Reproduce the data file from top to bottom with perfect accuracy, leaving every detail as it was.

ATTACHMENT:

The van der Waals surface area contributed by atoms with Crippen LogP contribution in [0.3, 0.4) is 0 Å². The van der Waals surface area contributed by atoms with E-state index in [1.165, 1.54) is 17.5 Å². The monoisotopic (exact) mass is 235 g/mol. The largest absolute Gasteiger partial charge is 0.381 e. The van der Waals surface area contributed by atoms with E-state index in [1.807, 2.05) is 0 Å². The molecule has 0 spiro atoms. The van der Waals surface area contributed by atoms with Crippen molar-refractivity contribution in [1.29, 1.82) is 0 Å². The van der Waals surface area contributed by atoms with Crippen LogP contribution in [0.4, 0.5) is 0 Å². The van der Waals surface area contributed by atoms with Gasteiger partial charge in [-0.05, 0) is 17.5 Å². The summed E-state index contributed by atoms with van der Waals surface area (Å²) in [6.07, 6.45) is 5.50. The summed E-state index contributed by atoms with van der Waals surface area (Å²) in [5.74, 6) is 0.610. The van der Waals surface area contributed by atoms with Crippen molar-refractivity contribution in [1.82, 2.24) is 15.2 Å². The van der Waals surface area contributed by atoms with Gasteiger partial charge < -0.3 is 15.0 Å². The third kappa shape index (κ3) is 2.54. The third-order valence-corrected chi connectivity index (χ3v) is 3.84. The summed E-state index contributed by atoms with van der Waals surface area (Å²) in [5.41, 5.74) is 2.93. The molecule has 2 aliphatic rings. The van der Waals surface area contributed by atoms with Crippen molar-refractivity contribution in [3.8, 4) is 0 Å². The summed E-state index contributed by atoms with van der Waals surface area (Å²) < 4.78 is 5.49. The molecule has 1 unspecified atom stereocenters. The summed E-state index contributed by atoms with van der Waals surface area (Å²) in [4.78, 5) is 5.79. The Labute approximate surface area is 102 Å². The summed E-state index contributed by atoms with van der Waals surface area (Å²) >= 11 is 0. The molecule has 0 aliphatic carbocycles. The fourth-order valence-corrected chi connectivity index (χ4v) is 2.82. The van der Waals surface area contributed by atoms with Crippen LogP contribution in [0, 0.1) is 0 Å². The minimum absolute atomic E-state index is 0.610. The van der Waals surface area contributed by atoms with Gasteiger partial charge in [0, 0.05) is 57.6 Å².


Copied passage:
The van der Waals surface area contributed by atoms with Crippen LogP contribution in [0.3, 0.4) is 0 Å². The van der Waals surface area contributed by atoms with E-state index in [1.165, 1.54) is 17.5 Å². The monoisotopic (exact) mass is 235 g/mol. The largest absolute Gasteiger partial charge is 0.381 e. The van der Waals surface area contributed by atoms with E-state index in [1.807, 2.05) is 0 Å². The molecule has 0 spiro atoms. The van der Waals surface area contributed by atoms with Crippen molar-refractivity contribution in [1.29, 1.82) is 0 Å². The van der Waals surface area contributed by atoms with Crippen LogP contribution in [0.4, 0.5) is 0 Å². The van der Waals surface area contributed by atoms with Gasteiger partial charge in [-0.05, 0) is 17.5 Å². The summed E-state index contributed by atoms with van der Waals surface area (Å²) in [6.07, 6.45) is 5.50. The summed E-state index contributed by atoms with van der Waals surface area (Å²) in [5.74, 6) is 0.610. The van der Waals surface area contributed by atoms with Crippen molar-refractivity contribution in [1.82, 2.24) is 15.2 Å². The van der Waals surface area contributed by atoms with Gasteiger partial charge < -0.3 is 15.0 Å². The third kappa shape index (κ3) is 2.54. The third-order valence-corrected chi connectivity index (χ3v) is 3.84. The summed E-state index contributed by atoms with van der Waals surface area (Å²) in [5.41, 5.74) is 2.93. The molecule has 2 aliphatic rings. The van der Waals surface area contributed by atoms with Crippen molar-refractivity contribution in [3.8, 4) is 0 Å². The summed E-state index contributed by atoms with van der Waals surface area (Å²) < 4.78 is 5.49. The molecule has 1 unspecified atom stereocenters. The summed E-state index contributed by atoms with van der Waals surface area (Å²) in [4.78, 5) is 5.79. The Labute approximate surface area is 102 Å². The summed E-state index contributed by atoms with van der Waals surface area (Å²) >= 11 is 0. The molecule has 0 aliphatic carbocycles. The fourth-order valence-corrected chi connectivity index (χ4v) is 2.82. The van der Waals surface area contributed by atoms with Crippen LogP contribution in [0, 0.1) is 0 Å². The minimum absolute atomic E-state index is 0.610. The van der Waals surface area contributed by atoms with Gasteiger partial charge in [0, 0.05) is 57.6 Å².